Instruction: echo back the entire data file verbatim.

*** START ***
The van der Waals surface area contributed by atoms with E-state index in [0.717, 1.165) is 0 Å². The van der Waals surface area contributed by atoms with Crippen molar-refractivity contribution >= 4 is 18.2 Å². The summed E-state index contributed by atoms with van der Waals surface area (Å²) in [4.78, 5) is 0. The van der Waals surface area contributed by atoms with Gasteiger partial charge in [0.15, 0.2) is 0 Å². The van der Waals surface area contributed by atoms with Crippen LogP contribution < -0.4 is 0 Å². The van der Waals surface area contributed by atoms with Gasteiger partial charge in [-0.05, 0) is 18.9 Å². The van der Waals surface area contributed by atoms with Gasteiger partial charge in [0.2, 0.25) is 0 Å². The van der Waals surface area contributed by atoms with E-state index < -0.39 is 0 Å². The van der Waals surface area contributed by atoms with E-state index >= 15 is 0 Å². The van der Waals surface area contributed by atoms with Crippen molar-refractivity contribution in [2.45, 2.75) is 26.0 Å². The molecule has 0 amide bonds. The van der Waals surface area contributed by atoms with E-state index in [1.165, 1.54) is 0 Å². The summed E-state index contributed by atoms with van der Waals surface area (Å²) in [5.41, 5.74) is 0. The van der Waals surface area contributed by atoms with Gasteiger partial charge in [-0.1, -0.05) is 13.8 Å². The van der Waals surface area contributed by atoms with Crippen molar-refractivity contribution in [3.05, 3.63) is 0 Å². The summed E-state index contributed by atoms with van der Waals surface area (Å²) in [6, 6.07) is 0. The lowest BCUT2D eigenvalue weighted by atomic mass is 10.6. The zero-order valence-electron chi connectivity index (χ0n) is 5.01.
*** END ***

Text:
The van der Waals surface area contributed by atoms with E-state index in [0.717, 1.165) is 0 Å². The van der Waals surface area contributed by atoms with Crippen molar-refractivity contribution >= 4 is 18.2 Å². The summed E-state index contributed by atoms with van der Waals surface area (Å²) in [4.78, 5) is 0. The van der Waals surface area contributed by atoms with Gasteiger partial charge in [0.15, 0.2) is 0 Å². The van der Waals surface area contributed by atoms with Crippen LogP contribution < -0.4 is 0 Å². The van der Waals surface area contributed by atoms with Gasteiger partial charge in [-0.05, 0) is 18.9 Å². The van der Waals surface area contributed by atoms with Gasteiger partial charge in [0.2, 0.25) is 0 Å². The van der Waals surface area contributed by atoms with E-state index < -0.39 is 0 Å². The van der Waals surface area contributed by atoms with E-state index >= 15 is 0 Å². The van der Waals surface area contributed by atoms with Crippen molar-refractivity contribution in [2.45, 2.75) is 26.0 Å². The molecule has 0 amide bonds. The van der Waals surface area contributed by atoms with E-state index in [1.165, 1.54) is 0 Å². The summed E-state index contributed by atoms with van der Waals surface area (Å²) in [5.41, 5.74) is 0. The van der Waals surface area contributed by atoms with Gasteiger partial charge in [-0.1, -0.05) is 13.8 Å². The van der Waals surface area contributed by atoms with Crippen molar-refractivity contribution in [3.05, 3.63) is 0 Å². The summed E-state index contributed by atoms with van der Waals surface area (Å²) in [6, 6.07) is 0. The lowest BCUT2D eigenvalue weighted by atomic mass is 10.6. The zero-order valence-electron chi connectivity index (χ0n) is 5.01.